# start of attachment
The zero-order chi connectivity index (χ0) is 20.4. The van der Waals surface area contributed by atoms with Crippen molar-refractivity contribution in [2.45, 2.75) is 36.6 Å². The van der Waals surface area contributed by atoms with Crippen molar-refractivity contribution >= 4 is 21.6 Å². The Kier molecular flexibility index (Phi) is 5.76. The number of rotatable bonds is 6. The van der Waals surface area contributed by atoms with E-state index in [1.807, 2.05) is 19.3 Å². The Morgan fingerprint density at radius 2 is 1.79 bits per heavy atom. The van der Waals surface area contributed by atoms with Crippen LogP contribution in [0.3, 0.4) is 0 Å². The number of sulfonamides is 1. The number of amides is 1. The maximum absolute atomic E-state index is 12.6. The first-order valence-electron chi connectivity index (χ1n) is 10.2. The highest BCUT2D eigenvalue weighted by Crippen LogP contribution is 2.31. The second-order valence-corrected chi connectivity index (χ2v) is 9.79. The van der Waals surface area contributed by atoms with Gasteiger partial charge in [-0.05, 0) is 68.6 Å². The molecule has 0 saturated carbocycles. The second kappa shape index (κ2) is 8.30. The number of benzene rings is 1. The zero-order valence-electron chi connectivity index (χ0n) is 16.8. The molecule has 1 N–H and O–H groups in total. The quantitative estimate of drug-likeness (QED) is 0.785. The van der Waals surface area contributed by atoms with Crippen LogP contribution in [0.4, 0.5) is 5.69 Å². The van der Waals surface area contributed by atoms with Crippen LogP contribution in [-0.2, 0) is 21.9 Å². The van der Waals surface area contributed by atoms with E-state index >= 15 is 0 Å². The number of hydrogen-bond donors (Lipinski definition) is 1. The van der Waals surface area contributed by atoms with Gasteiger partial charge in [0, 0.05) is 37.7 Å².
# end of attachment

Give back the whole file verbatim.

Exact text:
The zero-order chi connectivity index (χ0) is 20.4. The van der Waals surface area contributed by atoms with Crippen molar-refractivity contribution in [2.45, 2.75) is 36.6 Å². The van der Waals surface area contributed by atoms with Crippen molar-refractivity contribution >= 4 is 21.6 Å². The Kier molecular flexibility index (Phi) is 5.76. The number of rotatable bonds is 6. The van der Waals surface area contributed by atoms with E-state index in [1.807, 2.05) is 19.3 Å². The Morgan fingerprint density at radius 2 is 1.79 bits per heavy atom. The van der Waals surface area contributed by atoms with Crippen LogP contribution in [0.3, 0.4) is 0 Å². The number of sulfonamides is 1. The number of amides is 1. The maximum absolute atomic E-state index is 12.6. The first-order valence-electron chi connectivity index (χ1n) is 10.2. The highest BCUT2D eigenvalue weighted by Crippen LogP contribution is 2.31. The second-order valence-corrected chi connectivity index (χ2v) is 9.79. The van der Waals surface area contributed by atoms with Gasteiger partial charge in [-0.05, 0) is 68.6 Å². The molecule has 0 saturated carbocycles. The second kappa shape index (κ2) is 8.30. The number of benzene rings is 1. The zero-order valence-electron chi connectivity index (χ0n) is 16.8. The molecule has 1 N–H and O–H groups in total. The quantitative estimate of drug-likeness (QED) is 0.785. The van der Waals surface area contributed by atoms with Crippen LogP contribution in [0.4, 0.5) is 5.69 Å². The van der Waals surface area contributed by atoms with Crippen LogP contribution in [-0.2, 0) is 21.9 Å². The van der Waals surface area contributed by atoms with E-state index >= 15 is 0 Å². The number of hydrogen-bond donors (Lipinski definition) is 1. The van der Waals surface area contributed by atoms with Gasteiger partial charge in [0, 0.05) is 37.7 Å².